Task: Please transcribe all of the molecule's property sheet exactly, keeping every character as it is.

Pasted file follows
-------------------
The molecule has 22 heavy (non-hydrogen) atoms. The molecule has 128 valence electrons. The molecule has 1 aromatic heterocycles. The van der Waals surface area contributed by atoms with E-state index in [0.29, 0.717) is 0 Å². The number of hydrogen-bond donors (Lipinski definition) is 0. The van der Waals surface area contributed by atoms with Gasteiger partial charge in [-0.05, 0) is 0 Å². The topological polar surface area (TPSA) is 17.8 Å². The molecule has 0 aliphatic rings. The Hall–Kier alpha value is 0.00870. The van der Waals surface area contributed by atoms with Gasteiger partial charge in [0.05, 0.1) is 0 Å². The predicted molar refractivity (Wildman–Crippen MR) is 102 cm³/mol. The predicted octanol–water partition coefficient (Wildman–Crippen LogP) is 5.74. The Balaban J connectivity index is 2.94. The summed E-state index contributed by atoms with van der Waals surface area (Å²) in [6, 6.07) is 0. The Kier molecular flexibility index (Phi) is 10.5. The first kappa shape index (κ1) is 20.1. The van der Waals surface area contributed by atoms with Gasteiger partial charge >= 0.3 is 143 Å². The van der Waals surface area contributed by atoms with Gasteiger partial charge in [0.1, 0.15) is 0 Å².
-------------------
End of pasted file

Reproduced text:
The molecule has 22 heavy (non-hydrogen) atoms. The molecule has 128 valence electrons. The molecule has 1 aromatic heterocycles. The van der Waals surface area contributed by atoms with E-state index in [0.29, 0.717) is 0 Å². The number of hydrogen-bond donors (Lipinski definition) is 0. The van der Waals surface area contributed by atoms with Gasteiger partial charge in [-0.05, 0) is 0 Å². The topological polar surface area (TPSA) is 17.8 Å². The molecule has 0 aliphatic rings. The Hall–Kier alpha value is 0.00870. The van der Waals surface area contributed by atoms with Gasteiger partial charge in [0.05, 0.1) is 0 Å². The predicted molar refractivity (Wildman–Crippen MR) is 102 cm³/mol. The predicted octanol–water partition coefficient (Wildman–Crippen LogP) is 5.74. The Balaban J connectivity index is 2.94. The summed E-state index contributed by atoms with van der Waals surface area (Å²) in [6, 6.07) is 0. The Kier molecular flexibility index (Phi) is 10.5. The first kappa shape index (κ1) is 20.1. The van der Waals surface area contributed by atoms with Gasteiger partial charge >= 0.3 is 143 Å². The van der Waals surface area contributed by atoms with Gasteiger partial charge in [0.1, 0.15) is 0 Å².